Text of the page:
Have you considered how you can walk the line between aggressive and assertive?

Walking the line between assertiveness and aggressiveness

Many people fear coming across as aggressive when they first try to become more assertive. It often feels like there’s only a thin line between the two behaviours. However, I’ve found that there are a few core distinctions that set them apart, allowing you to easily judge your responses.

Here’s how you can ensure you don’t cross that line.

Managing your own behaviour

Assertiveness is all about being respectful towards yourself and everyone around you. A part of this is understanding you have a responsibility to manage your own behaviour, and how it impacts others.

For example, while it’s important your viewpoints are heard, it’s equally vital that you don’t interrupt or speak over anyone else to ensure they’re able to express their ideas too. Pushing into a conversation and talking over others comes across as aggressive. However, waiting for a lull or making a signal that you wish to speak next lets everyone have their say while preventing you from being passed over.

To walk the line between assertive and aggressive, you should think your actions through and check they don’t negatively impact the people around you.

Focus on creating a positive outlook

Aggressiveness is a negative approach to a situation. Generally, it presents no room for compromise and leaves the other party feeling resentful or pressured.

Over the years, I’ve learnt that one of the best ways to dull any edge of aggressiveness in my behaviour is to frame everything as positively as possible. This doesn’t mean being overly cheerful or unrealistic. Instead, it’s considering what good can come out of a situation and learning how to stand up for yourself without pointing fingers. A couple of tricks I’ve learnt include:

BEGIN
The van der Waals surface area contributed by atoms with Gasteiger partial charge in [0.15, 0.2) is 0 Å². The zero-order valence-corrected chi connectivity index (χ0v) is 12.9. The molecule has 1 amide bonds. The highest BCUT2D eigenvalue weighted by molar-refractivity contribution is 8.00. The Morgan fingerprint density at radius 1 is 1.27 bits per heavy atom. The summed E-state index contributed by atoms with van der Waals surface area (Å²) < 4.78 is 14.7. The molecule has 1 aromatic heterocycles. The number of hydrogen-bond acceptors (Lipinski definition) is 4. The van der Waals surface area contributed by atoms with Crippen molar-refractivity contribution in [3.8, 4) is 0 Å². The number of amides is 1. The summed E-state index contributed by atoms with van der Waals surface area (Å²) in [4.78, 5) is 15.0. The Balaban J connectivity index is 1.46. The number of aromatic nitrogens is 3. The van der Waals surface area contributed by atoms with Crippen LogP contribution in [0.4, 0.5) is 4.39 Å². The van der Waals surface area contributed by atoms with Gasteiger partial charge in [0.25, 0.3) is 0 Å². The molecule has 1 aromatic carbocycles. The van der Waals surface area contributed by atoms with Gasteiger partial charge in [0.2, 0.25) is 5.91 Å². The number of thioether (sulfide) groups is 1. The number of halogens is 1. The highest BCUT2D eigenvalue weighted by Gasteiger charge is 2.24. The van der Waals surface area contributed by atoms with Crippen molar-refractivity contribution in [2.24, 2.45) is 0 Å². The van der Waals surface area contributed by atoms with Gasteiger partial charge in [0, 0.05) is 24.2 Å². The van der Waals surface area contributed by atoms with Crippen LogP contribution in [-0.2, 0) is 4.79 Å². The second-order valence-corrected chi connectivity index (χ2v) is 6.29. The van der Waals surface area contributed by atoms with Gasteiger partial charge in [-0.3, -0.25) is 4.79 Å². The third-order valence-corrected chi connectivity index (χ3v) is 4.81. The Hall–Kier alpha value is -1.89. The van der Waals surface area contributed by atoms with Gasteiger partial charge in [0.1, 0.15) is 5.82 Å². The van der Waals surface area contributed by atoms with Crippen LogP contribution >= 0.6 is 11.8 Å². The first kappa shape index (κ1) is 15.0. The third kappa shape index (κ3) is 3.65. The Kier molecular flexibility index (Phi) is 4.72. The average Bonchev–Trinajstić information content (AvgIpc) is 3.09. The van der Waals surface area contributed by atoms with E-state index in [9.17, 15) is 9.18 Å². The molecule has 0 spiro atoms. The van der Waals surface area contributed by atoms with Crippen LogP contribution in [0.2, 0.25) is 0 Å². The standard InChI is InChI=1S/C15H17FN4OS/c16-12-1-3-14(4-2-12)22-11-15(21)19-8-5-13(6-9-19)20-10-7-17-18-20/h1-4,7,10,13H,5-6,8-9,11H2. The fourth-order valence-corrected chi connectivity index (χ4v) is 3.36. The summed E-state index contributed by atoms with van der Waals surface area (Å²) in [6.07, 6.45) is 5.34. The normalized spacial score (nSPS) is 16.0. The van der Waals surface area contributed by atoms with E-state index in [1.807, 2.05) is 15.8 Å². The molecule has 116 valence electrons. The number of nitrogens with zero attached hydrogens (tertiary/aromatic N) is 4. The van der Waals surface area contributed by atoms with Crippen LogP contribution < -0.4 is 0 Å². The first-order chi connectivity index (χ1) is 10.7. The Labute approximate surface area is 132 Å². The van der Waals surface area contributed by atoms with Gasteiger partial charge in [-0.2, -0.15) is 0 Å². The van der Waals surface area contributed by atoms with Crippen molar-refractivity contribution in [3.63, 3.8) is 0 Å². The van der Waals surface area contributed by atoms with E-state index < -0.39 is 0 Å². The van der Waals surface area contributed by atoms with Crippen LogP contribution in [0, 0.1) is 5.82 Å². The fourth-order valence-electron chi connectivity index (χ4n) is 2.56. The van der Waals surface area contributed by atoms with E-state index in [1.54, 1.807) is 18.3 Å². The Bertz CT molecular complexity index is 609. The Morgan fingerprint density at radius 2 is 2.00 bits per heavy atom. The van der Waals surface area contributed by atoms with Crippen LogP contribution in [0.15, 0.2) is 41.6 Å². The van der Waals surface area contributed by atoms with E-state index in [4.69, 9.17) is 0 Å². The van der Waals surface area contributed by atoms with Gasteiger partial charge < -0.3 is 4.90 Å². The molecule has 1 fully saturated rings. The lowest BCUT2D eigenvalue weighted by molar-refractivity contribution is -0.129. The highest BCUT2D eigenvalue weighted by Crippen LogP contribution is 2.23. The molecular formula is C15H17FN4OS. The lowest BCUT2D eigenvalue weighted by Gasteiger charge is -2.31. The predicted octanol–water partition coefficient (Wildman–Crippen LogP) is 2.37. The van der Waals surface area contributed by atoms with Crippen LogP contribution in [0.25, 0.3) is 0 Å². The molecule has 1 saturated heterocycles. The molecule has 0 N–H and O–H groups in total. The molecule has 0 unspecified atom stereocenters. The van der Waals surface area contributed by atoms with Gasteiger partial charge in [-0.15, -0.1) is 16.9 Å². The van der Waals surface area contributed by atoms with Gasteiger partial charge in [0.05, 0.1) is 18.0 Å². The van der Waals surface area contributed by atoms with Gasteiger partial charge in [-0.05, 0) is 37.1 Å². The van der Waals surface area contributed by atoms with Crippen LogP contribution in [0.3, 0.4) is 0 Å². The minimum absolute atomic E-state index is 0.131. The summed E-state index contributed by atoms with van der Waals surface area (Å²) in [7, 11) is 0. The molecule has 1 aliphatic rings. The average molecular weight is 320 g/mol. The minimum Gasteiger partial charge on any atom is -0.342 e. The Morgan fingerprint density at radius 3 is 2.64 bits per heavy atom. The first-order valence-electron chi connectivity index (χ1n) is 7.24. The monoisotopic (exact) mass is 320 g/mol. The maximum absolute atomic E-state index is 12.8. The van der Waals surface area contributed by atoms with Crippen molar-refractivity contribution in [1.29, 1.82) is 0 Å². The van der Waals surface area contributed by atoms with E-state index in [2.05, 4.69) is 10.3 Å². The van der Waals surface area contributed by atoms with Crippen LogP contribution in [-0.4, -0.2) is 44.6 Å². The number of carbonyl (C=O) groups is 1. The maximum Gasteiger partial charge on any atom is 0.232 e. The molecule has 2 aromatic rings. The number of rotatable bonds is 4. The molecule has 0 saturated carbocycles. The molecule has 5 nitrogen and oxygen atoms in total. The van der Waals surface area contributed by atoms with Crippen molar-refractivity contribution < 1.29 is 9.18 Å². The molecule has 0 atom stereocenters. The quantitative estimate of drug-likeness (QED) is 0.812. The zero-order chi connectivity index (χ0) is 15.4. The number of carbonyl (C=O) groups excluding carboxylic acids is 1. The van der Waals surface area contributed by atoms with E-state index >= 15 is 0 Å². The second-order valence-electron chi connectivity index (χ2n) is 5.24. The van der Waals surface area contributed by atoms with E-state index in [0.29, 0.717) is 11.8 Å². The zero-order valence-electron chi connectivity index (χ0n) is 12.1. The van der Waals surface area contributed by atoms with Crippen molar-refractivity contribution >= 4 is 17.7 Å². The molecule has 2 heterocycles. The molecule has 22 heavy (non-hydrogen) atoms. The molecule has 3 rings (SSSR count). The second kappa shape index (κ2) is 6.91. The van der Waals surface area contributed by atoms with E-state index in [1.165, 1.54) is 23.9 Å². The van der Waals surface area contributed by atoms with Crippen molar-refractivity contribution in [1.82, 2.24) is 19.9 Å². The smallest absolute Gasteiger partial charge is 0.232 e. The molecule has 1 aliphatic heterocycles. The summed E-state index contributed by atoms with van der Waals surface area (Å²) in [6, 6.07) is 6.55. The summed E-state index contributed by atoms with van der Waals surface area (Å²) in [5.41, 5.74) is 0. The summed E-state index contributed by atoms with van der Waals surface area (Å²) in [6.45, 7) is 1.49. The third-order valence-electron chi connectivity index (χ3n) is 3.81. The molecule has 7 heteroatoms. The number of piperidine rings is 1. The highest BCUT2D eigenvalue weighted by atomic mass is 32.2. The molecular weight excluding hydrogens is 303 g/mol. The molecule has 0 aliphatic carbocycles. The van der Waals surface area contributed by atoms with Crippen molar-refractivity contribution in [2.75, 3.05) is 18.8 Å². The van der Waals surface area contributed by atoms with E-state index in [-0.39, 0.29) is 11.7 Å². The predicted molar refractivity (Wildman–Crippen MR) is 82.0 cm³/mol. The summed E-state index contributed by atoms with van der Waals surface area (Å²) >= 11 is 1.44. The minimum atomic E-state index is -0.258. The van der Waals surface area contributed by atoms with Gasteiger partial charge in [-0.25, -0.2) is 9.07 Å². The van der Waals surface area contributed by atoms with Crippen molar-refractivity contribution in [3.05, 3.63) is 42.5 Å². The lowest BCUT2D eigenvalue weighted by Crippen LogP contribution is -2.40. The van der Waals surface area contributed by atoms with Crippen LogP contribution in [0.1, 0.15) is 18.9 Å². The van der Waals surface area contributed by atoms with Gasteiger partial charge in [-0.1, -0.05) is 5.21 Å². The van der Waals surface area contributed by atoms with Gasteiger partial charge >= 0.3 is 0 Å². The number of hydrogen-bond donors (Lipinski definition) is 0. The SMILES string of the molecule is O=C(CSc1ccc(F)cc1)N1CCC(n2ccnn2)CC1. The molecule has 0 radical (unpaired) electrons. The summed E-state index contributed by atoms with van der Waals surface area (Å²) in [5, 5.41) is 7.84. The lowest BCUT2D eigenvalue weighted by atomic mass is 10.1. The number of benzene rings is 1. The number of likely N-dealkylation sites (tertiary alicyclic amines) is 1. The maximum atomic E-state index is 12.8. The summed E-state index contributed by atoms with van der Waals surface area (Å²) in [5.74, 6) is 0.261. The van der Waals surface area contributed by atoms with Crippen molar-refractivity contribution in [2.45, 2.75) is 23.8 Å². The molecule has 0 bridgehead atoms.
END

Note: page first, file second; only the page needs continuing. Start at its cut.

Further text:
• Monitoring body language – Non-verbal communication plays a big part in how you come across in any given situation. Keeping your stance open, upright and relaxed helps convey a more positive, but still confident, attitude.
  • Using ‘I feel’ statements – The benefit of talking about how behaviour impacts you is that you’re not accusing the other party of anything. For example, ‘you never listen to me in meetings’ comes across accusatory and negative, whereas ‘I don’t feel heard in meetings’ takes the blame away while still alerting the other person that there’s an issue that needs dealing with.
A positive approach helps create an open environment, dispelling the chance of appearing aggressive. A positive approach helps create an open environment, dispelling the chance of appearing aggressive.

Maintain professionalism

I think an easy check to see whether your behaviour is assertive or aggressive is to consider how professional it is. If you’d react badly to someone else treating you like that in a workplace, then it’s unlikely your actions are walking the line between the two behaviours.

When she could, an old colleague of mine used to imagine stating her case to the director of the company before going to her team member or manager. If she wasn’t comfortable saying it to the head of the organisation, she knew she needed to rethink her approach.

Be open to compromise

There’s a difference between standing up for your ideas and refusing to budge on them. Opening yourself up to the other suggestions being put forward, shows that you’re willing to work with other parties.

Allow space for other people to join in the discussion and listen to them. If you believe your idea is still the best one to move forward with, unpack your reasoning to persuade rather than simply bulldozing forward with it.

If you’d like to learn more about assertive behaviour and how you can use it to improve your workplace relationships, reach out to ICML today. We offer training courses in Melbourne, Sydney and Brisbane to help you develop your assertiveness and communication skills.


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